Food safety is always a challenge. Insuring food safety from suppliers in distant countries like China is even more of a challenge. “Blockchain: A Better Way to Track Pork Chops, Bonds, Bad Peanut Butter?,” (New York Times, March 4, 2017) report new applications of Bitcoin’s Blockchain to food security:
Frank Yiannas has spent years looking in vain for a better way to track lettuce, steaks and snack cakes from farm and factory to the shelves of Walmart, where he is the vice president for food safety. When the company dealt with salmonella outbreaks, it often took weeks to trace where the bad ingredients came from.
Then, last year, IBM executives flew to Walmart’s headquarters in Arkansas to propose a solution: the blockchain.
Blockchain, the encryption protocol backing Bitcoin security is deployed for supply chain security. Modern manufacturing as well as food production is often spread across a wide network of suppliers around the world. All major companies from Ford and Toyota to Nike and Walmart hire third-party certification services both to monitor quality standards and working conditions with suppliers.
Nike never wants their shoes made by untraceable factories using low-quality materials, nor face news stories of Nike subcontractor factories with unsafe working conditions. Similarly Walmart and other companies selling food want to certify standards and safety from the original farms, through processing and distribution.
Blockchain provides an accounting system that makes it hard for later links in the supply chain to falsify earlier links (to hide low-cost unapproved suppliers, for example).
Nearly half a trillion dollars world of goods were shipped (or flown) from China to the US in 2016, and a significant part of the cost is documenting these goods. Maersk is a major shipping firm facing this challenge:
For Maersk, the problem was not tracking the familiar rectangular shipping containers that sail the world aboard its cargo ships — instead, it was the mountains of paperwork that go with each container. Maersk had found that a single container could require stamps and approvals from as many as 30 people, including customs, tax officials and health authorities.
…The cost of moving and keeping track of all this paperwork often equals the cost of physically moving the container around the world.
What’s more, the system is rife with fraud. The valuable bill of lading is often tampered with or copied to let criminals siphon off goods or circulate counterfeit products, leading to billions of dollars in maritime fraud each year.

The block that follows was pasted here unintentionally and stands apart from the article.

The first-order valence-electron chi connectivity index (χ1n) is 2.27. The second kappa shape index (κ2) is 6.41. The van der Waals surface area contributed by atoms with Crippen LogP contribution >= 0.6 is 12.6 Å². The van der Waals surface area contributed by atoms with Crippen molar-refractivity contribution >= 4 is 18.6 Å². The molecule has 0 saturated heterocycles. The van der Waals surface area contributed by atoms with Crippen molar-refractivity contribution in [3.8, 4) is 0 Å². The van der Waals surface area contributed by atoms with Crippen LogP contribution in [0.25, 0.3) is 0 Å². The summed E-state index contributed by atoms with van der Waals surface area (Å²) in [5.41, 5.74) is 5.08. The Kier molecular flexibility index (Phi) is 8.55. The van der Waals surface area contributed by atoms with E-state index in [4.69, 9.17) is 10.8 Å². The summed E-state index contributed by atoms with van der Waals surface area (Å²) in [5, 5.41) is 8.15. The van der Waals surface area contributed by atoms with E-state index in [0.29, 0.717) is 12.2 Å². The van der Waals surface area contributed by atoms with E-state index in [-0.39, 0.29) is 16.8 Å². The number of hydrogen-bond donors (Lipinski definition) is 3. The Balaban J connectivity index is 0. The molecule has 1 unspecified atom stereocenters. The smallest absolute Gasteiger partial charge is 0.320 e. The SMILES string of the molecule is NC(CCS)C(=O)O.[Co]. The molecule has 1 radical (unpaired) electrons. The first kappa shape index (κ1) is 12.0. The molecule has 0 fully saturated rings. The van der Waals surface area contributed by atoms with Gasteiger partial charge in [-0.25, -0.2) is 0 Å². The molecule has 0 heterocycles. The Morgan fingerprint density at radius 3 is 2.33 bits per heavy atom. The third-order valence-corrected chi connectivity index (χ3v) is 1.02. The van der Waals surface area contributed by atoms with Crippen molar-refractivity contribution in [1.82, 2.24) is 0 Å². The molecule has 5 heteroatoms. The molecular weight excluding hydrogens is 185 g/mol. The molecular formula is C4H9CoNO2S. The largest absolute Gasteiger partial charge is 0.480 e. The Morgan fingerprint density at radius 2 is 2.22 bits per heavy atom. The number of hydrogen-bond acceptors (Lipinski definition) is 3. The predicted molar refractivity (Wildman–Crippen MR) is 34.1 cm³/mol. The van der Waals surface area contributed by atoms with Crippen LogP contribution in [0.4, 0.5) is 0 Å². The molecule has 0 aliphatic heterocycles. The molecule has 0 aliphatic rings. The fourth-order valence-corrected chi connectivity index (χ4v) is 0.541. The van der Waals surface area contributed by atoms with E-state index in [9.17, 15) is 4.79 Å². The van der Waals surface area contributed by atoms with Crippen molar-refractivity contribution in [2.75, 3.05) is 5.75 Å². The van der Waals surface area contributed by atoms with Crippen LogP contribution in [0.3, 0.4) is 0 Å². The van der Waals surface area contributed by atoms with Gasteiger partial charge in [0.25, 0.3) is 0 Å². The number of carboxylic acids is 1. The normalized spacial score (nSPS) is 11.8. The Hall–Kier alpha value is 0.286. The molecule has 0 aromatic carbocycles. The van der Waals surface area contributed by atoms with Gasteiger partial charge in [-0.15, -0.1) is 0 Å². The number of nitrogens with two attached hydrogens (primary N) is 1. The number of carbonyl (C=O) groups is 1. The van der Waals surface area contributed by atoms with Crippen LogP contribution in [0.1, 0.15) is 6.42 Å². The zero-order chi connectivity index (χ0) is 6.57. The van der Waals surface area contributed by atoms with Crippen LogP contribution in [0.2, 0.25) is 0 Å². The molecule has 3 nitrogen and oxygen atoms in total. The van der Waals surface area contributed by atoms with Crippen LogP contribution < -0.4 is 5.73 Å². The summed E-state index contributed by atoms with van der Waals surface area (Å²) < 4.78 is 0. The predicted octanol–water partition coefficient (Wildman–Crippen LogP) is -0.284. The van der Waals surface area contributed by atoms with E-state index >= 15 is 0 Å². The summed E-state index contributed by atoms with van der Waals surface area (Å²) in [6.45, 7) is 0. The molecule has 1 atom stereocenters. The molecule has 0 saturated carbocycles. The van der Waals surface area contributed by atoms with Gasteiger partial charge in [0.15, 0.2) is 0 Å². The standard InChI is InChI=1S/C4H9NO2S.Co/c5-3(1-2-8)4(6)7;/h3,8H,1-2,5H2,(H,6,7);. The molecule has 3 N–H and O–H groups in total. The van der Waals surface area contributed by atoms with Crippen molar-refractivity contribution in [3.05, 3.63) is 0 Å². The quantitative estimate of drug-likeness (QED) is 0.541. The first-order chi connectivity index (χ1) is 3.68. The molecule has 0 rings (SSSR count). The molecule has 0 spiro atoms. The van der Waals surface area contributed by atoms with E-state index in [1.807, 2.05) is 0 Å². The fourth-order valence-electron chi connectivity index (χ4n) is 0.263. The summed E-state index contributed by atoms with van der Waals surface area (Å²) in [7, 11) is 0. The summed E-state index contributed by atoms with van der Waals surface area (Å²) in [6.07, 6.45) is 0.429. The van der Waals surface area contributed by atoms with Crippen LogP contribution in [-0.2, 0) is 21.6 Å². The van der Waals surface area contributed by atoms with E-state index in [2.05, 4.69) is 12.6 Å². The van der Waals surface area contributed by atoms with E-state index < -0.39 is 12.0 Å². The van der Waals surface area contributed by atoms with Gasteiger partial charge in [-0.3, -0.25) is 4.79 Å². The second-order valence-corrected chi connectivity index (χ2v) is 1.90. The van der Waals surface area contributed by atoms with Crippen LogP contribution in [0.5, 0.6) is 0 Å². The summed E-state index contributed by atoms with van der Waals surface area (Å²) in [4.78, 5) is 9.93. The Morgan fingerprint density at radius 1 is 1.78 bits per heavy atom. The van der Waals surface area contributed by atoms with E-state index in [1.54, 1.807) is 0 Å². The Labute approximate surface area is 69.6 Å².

Shipping fraud leads to food safety risks for companies like Walmart (and, of course, for customers).
FDA and USDA food safety agencies, apart from turf fights with each other, are challenged by incentive, information, and budget issues.
FDA/USDA Catfish fights offer a turf-war example. “Senate votes to end USDA catfish inspections, which just got underway,” (Food Safety News, May 26, 2016)
The U.S. Senate has voted to shut down the nation’s only catfish inspection program, a move that would put more Americans at risk of exposure to carcinogens and antibiotics from Asian white fish, such as Vietnamese pangasius.
…If it passes the House, it would still have to be signed by President Obama before the U.S. Department of Agriculture (USDA) catfish inspection program would be shut down. If that happens, catfish would likely revert back to the U.S. Food and Drug Administration (FDA), where only 1 to 2 percent of seafood imports are inspected because of budget constraints.
Sounds scary, but Food Safety News has its own perspective and bias, according to a NPR story discounting a Food Safety News scare story on supermarket honey, “Relax, Folks. It Really Is Honey After All,”
Maybe we’re too inclined to believe the worst about supermarket food.
How else to explain the reaction to a recent report about honey on the web site Food Safety News? Food Safety News is published by a lawyer who represents plaintiffs in lawsuits against food manufacturers and processors.
The post, by journalist Andrew Schneider, claimed that most honey on supermarket shelves isn’t really honey. As evidence, the site cited tests showing that there is no pollen in most of that honey. (Raw honey contains lots of pollen, which bees collect along with the nectar that they turn into honey.)
The Food Safety News story in NPR post focused on allegedly unsafe honey from China:
The article implied that this was part of a deliberate attempt to prevent anyone from detecting illicit honey from China. (The United States blocks imports of Chinese honey because U.S. officials decided that it was being sold at artificially low prices, undercutting American honey producers.) Schneider also reminded his readers that Chinese honey has had a history of safety problems, including contamination with banned antibiotics and lead.
This 2011 NRP story is valuable for its in-depth research on the honey industry, and gives a glimpse of the way many food safety scares (and lawsuits) develop.
One avenue to incentivize companies to keep food safe is to avoid expensive litigation and awards to customers hurt by unsafe food. Bad publicity provides a powerful incentive as well, as Chipote management and stockholders learned recently.
Most of economics is about incentives, and it is an open debate whether food safety regulations, potential litigation, or fear of bad publicity plays the larger role in maintaining and improving food safety. Critics of the FDA and USDA regulatory approach focus in agency incentives.
Government agencies suffer from incentive and information problems that slow innovation and hamper alternative food safety systems. Students have an opportunity to research the dozens of food safety certification systems that have developed to protect consumers.